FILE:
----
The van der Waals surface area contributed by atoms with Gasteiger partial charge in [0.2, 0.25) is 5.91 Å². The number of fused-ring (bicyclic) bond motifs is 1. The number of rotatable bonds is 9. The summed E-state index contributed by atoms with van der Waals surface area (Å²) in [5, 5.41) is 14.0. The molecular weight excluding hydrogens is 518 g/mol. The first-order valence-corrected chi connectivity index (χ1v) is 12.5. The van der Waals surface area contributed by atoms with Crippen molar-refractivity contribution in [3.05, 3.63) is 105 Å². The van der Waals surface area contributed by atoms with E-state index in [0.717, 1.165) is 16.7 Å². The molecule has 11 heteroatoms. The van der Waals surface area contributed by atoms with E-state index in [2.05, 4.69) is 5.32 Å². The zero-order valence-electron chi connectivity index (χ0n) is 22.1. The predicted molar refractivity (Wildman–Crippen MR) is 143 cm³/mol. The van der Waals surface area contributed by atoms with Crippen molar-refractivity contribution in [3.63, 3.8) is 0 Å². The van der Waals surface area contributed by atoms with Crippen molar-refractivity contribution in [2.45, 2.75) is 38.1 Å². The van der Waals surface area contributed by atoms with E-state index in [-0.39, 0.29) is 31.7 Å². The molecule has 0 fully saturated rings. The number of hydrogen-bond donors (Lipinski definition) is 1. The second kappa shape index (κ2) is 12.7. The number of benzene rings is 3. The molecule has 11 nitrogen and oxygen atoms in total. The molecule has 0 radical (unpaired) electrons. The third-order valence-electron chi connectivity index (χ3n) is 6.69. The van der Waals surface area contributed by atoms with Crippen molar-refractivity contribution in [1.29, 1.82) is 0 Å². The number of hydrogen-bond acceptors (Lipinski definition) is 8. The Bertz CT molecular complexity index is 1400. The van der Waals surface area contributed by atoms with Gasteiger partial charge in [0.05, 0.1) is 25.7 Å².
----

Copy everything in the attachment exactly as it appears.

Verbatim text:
The van der Waals surface area contributed by atoms with Gasteiger partial charge in [0.2, 0.25) is 5.91 Å². The number of fused-ring (bicyclic) bond motifs is 1. The number of rotatable bonds is 9. The summed E-state index contributed by atoms with van der Waals surface area (Å²) in [5, 5.41) is 14.0. The molecular weight excluding hydrogens is 518 g/mol. The first-order valence-corrected chi connectivity index (χ1v) is 12.5. The van der Waals surface area contributed by atoms with Crippen molar-refractivity contribution in [3.05, 3.63) is 105 Å². The van der Waals surface area contributed by atoms with E-state index in [0.717, 1.165) is 16.7 Å². The molecule has 11 heteroatoms. The van der Waals surface area contributed by atoms with E-state index in [2.05, 4.69) is 5.32 Å². The zero-order valence-electron chi connectivity index (χ0n) is 22.1. The predicted molar refractivity (Wildman–Crippen MR) is 143 cm³/mol. The van der Waals surface area contributed by atoms with Crippen molar-refractivity contribution in [3.63, 3.8) is 0 Å². The van der Waals surface area contributed by atoms with Crippen molar-refractivity contribution in [2.45, 2.75) is 38.1 Å². The van der Waals surface area contributed by atoms with E-state index in [-0.39, 0.29) is 31.7 Å². The molecule has 0 fully saturated rings. The number of hydrogen-bond donors (Lipinski definition) is 1. The second kappa shape index (κ2) is 12.7. The number of benzene rings is 3. The molecule has 11 nitrogen and oxygen atoms in total. The molecule has 0 radical (unpaired) electrons. The third-order valence-electron chi connectivity index (χ3n) is 6.69. The van der Waals surface area contributed by atoms with Crippen molar-refractivity contribution in [1.29, 1.82) is 0 Å². The number of hydrogen-bond acceptors (Lipinski definition) is 8. The Bertz CT molecular complexity index is 1400. The van der Waals surface area contributed by atoms with Gasteiger partial charge in [0.05, 0.1) is 25.7 Å².